Ada Lovelace Day, on Tuesday 9 October, is an annual celebration of the achievements of women in STEM. It aims to increase the profile of women in STEM and, in doing so, create new role models who will encourage generations of girls into careers and support women already working in STEM.
The new exhibit in the Mountbatten Exhibition room will be showcasing current winners and finalists of the IET’s Young Woman Engineer of the Year (YWE) Awards, highlighting the breadth of engineering today. Guests and delegates can also see what initiatives the Institution of Engineering and Technology (IET) is working on, including its recent #SmashStereotypesToBits campaign, the Portrait of an Engineer photography series as well as its work to highlight the inspiring career paths and amazing achievements these women engineers have accomplished.
Jo Foster, diversity and inclusion manager at the IET, said: “Ada Lovelace Day Live! is an important event not only to celebrate women in STEM but to understand how far we have come in breaking down gender stereotypes. It is great to see more powerful woman role models in the industry and the exhibitions showcase just that.”
An exhibit in the Watson-Watt room will focus on women in engineering and their contribution to the field and will be a retrospective look at the rich history of women in engineering, celebrating the trail blazers, women on the move and discoveries made by women.
Founded in 2009 by Suw Charman-Anderson, Ada Lovelace Day is now held every year on the second Tuesday of October. It features a flagship ‘science cabaret’ event in London at which women in STEM give short talks about their work or about other women who have inspired them, perform short comedy or musical interludes with a STEM focus.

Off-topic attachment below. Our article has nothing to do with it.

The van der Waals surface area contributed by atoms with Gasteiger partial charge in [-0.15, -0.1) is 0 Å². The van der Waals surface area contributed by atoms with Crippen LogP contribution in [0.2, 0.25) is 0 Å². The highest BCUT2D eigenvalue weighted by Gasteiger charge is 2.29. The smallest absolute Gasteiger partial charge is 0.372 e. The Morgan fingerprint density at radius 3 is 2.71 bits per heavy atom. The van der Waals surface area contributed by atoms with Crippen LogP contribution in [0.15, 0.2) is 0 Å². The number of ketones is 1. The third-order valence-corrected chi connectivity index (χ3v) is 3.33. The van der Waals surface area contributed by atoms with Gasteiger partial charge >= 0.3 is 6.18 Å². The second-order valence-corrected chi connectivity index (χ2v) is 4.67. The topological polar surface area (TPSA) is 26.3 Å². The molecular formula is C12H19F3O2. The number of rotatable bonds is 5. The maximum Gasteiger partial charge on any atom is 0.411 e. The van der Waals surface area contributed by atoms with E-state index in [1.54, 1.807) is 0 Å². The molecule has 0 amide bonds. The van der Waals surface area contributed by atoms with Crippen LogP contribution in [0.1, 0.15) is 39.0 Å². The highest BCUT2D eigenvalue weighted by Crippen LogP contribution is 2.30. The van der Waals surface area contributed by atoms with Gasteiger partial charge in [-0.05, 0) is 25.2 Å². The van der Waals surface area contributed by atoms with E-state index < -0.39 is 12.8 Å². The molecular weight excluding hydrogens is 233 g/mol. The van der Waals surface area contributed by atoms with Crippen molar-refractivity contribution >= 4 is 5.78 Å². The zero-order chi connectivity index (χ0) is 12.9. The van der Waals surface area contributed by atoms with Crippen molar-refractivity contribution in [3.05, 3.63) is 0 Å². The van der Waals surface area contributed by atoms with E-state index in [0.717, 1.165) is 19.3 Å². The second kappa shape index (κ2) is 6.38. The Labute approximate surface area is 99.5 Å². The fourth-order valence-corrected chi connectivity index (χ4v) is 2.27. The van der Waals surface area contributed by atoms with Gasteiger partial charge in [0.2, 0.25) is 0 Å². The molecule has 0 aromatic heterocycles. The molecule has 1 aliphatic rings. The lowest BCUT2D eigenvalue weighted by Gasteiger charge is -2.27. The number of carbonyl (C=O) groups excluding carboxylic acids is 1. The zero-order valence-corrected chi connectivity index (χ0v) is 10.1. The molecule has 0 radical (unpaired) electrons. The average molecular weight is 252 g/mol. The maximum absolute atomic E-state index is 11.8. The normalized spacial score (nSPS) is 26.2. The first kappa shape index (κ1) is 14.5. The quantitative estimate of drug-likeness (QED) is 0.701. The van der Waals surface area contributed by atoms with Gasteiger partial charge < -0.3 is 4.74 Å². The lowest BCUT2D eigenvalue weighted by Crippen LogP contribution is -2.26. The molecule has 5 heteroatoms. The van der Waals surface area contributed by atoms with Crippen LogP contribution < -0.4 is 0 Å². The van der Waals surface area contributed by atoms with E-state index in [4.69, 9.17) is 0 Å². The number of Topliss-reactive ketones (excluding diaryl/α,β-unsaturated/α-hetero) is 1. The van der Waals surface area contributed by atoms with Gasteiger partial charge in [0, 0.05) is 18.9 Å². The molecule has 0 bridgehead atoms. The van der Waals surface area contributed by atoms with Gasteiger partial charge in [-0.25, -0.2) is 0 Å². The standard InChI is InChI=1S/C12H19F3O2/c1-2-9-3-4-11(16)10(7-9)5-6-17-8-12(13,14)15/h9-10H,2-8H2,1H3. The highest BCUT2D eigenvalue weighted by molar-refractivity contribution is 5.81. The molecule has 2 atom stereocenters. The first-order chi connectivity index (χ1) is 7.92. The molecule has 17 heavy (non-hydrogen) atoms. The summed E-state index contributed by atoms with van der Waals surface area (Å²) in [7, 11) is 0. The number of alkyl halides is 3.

This year the stellar line-up of women includes Prof Sunetra Gupta, epidemiologist; Chanuki Seresinhe, computer scientist; Dr Susie Maidment, palaeontologist; Dr Hilary Costello, engineer; Prof Emma McCoy, mathematician; Dr Diva Amon, marine scientist; Natasha Simons, science demo builder.
Charman-Anderson said: “Engineering is an increasingly important discipline, tackling socially important challenges that affect millions of lives around the world. It is essential that we inspire more girls and women to pursue engineering careers so that we can benefit from their talents, acumen and unique perspectives.”
Delegates will have the opportunity to see the new exhibitions in action and attend the Ada Lovelace Day Live! for an evening of entertainment.
Ada Lovelace Day Live! is a ticketed only event, taking place on Tuesday 9 October, tickets can be purchased here.